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Release Date: September 18, 2009
In April 2005, a group of scholars at the George Washington University School of Public Health and Health Services published a policy brief on "National Security and U.S. Child Health Policy: The Origins and Continuing Role of Medicaid and EPSDT." (.pdf) The Department of Health Policy chair, Dr. Sara Rosenbaum, and her colleagues studied how Medicaid and its comprehensive benefit package for children, the Early and Periodic Screening, Diagnosis, and Treatment (EPSDT) program, were seen from the beginning as a key way to help ensure that we would have enough healthy young Americans prepared to serve and defend the country. As Congress and the nation focus more on health care reform now, it's well worth reexamining the history of how this vital connection was made between child health and national security.
As Dr. Rosenbaum and her colleagues looked at the roots of this link, they focused on an important 1964 government report titled, One Third of a Nation: A Report on Young Men Found Unqualified for Military Service. This study was commissioned as a response to the 50 percent rejection rate among young men drafted into the military in 1962, a rate so high it raised red flags about the nation's ability to develop a well-prepared military. The rate among men who had stepped forward as volunteers was slightly better, but overall, approximately one-third of prospective recruits were being turned away in the early 1960s. In September 1963, President Kennedy asked the Secretaries of Defense, Labor, and Health, Education, and Welfare to lead a Task Force on Manpower Conservation to study why this was so and determine what could be done to fix it.
What they learned was that far too many prospective recruits just weren't healthy enough for service. The Task Force's final report, Dr. Rosenbaum and her colleagues found, "concluded that the military draft failure rate provided powerful evidence of 'the unfinished business of the Nation.'" They note, "Among [the report's] most significant findings: the majority of young men rejected for compulsory military service in the early 1960s failed as a result of physical and mental health conditions, many of which could have been diagnosed and successfully treated in childhood and adolescence. These young adults typically came from impoverished families and had experienced unrelenting deprivation in health care, education, and employment. The report's findings provided compelling evidence for an underlying tenet of President Johnson's conclusion that improving the health and well being of the nation's poor required strategies aimed at ameliorating the effects of social, economic, and health disparities."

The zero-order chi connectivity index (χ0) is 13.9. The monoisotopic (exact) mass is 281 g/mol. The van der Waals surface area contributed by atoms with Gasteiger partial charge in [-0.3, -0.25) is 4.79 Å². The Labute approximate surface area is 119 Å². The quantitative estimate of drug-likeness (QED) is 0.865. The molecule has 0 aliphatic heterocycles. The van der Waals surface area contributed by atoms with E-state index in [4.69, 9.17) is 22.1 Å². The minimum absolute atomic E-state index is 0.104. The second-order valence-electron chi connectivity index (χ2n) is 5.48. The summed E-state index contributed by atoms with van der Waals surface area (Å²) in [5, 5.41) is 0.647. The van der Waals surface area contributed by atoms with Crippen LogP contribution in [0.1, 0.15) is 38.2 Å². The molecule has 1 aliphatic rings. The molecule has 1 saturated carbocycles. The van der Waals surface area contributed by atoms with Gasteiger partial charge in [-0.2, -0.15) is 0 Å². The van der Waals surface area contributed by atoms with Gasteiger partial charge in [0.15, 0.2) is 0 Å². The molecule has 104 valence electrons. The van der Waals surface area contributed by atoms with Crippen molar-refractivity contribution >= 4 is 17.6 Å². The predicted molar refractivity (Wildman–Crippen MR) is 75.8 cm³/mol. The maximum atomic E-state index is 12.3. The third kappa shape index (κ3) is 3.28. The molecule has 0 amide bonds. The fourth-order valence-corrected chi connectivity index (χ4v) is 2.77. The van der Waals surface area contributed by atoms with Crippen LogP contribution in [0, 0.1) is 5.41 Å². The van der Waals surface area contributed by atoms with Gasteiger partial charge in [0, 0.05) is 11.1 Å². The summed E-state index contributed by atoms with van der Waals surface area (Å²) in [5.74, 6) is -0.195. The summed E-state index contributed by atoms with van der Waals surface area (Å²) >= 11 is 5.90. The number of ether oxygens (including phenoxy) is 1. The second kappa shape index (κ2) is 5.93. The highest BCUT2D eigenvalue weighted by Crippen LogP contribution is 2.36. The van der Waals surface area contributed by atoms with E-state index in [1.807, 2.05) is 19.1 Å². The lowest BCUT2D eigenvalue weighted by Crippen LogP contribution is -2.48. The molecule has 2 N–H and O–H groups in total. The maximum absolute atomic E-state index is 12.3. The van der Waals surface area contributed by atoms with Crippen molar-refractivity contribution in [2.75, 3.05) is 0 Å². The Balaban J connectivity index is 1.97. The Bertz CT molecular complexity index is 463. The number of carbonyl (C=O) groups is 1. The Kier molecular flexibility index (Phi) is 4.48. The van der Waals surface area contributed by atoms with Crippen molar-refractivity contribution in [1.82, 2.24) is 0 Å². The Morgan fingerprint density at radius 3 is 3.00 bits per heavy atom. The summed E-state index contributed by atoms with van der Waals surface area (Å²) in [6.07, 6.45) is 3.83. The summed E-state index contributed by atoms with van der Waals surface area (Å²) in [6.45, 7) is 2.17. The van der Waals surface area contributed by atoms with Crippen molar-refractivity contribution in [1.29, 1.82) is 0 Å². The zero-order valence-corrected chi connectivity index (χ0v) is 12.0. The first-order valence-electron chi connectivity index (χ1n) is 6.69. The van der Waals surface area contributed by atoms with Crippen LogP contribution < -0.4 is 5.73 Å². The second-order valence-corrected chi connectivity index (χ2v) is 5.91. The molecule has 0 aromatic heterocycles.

President Johnson said after the report was released in January 1964 that "The findings of this Task Force are dramatic evidence that poverty is still with us, still exacting its price in spoiled lives and failed expectations. For entirely too many Americans the promise of American life is not being kept." Ultimately the Task Force, and the politicians who shaped its initial findings into policy, concluded that one answer was for the government to take a more active role in safeguarding the health of the nation's children, especially the poorest children who needed the most help. They realized that fighting the inequalities that existed and keeping all children as healthy as possible was necessary for them to grow up to be productive citizens—including members of the military.
Forty years later, evidence still overwhelmingly shows that early intervention and prevention make a critical difference in children's health. Meanwhile, our national security needs—as well as our nation's overall needs for healthy, educated citizens prepared to compete in a globalized economy—are more serious than ever. Dr. Rosenbaum and her colleagues say in their conclusion, "The importance of a continuing commitment to broad child health policy endures, even as the health system itself is transformed. National security depends on the growth and development of children; in view of the demographics of those who serve, this dependence is particularly striking in the case of the low-income children who are at greatest risk for poor health outcomes."
Health disparities still exist for poor children and children of color. But Congress has the opportunity and responsibility this year to make certain that the promise of American life is being kept for all children by committing to real child health system reform. They can include amendments by Representative Bobby Scott that provide comprehensive child-appropriate EPSDT benefits for all children and they can enact amendments offered by Representative Bobby Rush to simplify the health bureaucracy and to make sure that millions of children are better off, and not worse off, than they are today. We must ensure that health coverage in any final health care reform bill will guarantee all children the comprehensive health and mental health care they need and be affordable and simple to get and keep. Our children's and our nation's security still depend on making sure that our children really get the health care they need now.
Marian Wright Edelman, whose new book is The Sea Is So Wide And My Boat Is So Small: Charting a Course for the Next Generation, is president of the Children's Defense Fund. For more information about the Children's Defense Fund, go to http://www.childrensdefense.org/.